Durham County Council has asked the government to repay the £1.2 million it spent on five failed levelling-up bids.
Council Leader Amanda Hopgood revealed the local authority has written to the government after the five bids failed in both Round Two and Three of the Levelling Up Fund.
The Liberal Democrat councillor said officials were also told that County Durham had been “removed as a priority one status area” before Round Three was decided.
News of the latest setback came as a shock to County Hall bosses in November when the government announced the latest winners. The Department for Levelling Up said bids earmarked for funding were chosen from a pool of bids that were unsuccessful in the second round, avoiding the competitive bidding process seen previously
But, the council claims it was left in the dark regarding feedback from the second round and before the latest announcement.
The County Durham projects detailed plans to regenerate town centres, improve transport connectivity, and create new cultural attractions in Stanley; Horden; Newton Aycliffe; Willington, Crook and Tow Law; and Bowburn.
A rule change, later admitted by the government after Round Two was awarded, meant that any successful areas in Round One would not benefit in the next round. This particularly affected the County Durham bids after the Bishop Auckland constituency received funding in the first round.
Cllr Hopgood said: “We wrote to the government requesting a reimbursement of our costs. The response we received to this request was that we could resubmit bids in Round Three, on which further guidance would be provided.
“On the announcement of successful Round Three bids, once again after the event we discovered the criteria had been changed yet again without anyone’s knowledge.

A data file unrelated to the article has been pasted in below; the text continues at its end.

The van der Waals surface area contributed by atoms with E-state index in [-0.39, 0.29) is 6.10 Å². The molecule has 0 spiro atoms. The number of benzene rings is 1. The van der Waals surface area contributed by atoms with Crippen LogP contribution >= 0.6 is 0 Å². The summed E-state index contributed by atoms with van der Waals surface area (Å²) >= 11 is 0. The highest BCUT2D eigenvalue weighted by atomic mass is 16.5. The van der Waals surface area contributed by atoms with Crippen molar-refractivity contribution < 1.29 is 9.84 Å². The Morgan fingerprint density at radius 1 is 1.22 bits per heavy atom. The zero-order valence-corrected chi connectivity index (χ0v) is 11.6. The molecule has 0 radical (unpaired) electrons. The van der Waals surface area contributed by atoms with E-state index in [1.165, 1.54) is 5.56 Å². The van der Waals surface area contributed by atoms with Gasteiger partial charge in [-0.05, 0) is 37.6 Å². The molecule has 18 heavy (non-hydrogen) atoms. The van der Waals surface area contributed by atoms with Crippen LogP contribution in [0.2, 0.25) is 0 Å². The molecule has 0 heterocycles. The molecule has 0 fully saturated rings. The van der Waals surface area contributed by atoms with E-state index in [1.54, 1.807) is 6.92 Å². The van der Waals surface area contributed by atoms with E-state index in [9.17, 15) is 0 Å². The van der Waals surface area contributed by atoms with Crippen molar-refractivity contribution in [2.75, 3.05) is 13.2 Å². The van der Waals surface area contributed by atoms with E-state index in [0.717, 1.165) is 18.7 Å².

“We understand that County Durham had been removed as a priority one status area, therefore reducing the likelihood of any success.”
The £1.2 million spent on external consultants to help prepare the bids would have accounted for around one per cent of the funding received, the council said.
Cllr Hopgood added: “As a result of being made aware of this, and there being no more bidding rounds, a further letter has been sent to the government requesting full reimbursement of the council’s costs.”
Meanwhile, Labour councillors have proposed potential legal action against the government. Cllr Kevin Shaw told a council meeting: “Will the leader of the council agree with the Labour group that this council should take every possible step, including if necessary exploring legal options to get our communities’ money back from what has been a failed Tory beauty pageant?”
Members heard how Cllrs Hopgood and Richard Bell, cabinet member for finance, both shared their concerns with the Levelling Up Secretary of State Michael Gove following the announcement.
“He was told in no uncertain terms by us both personally what we thought of the whole procedure and how disappointed we were, and we will be challenging it,” cllr Hopgood added.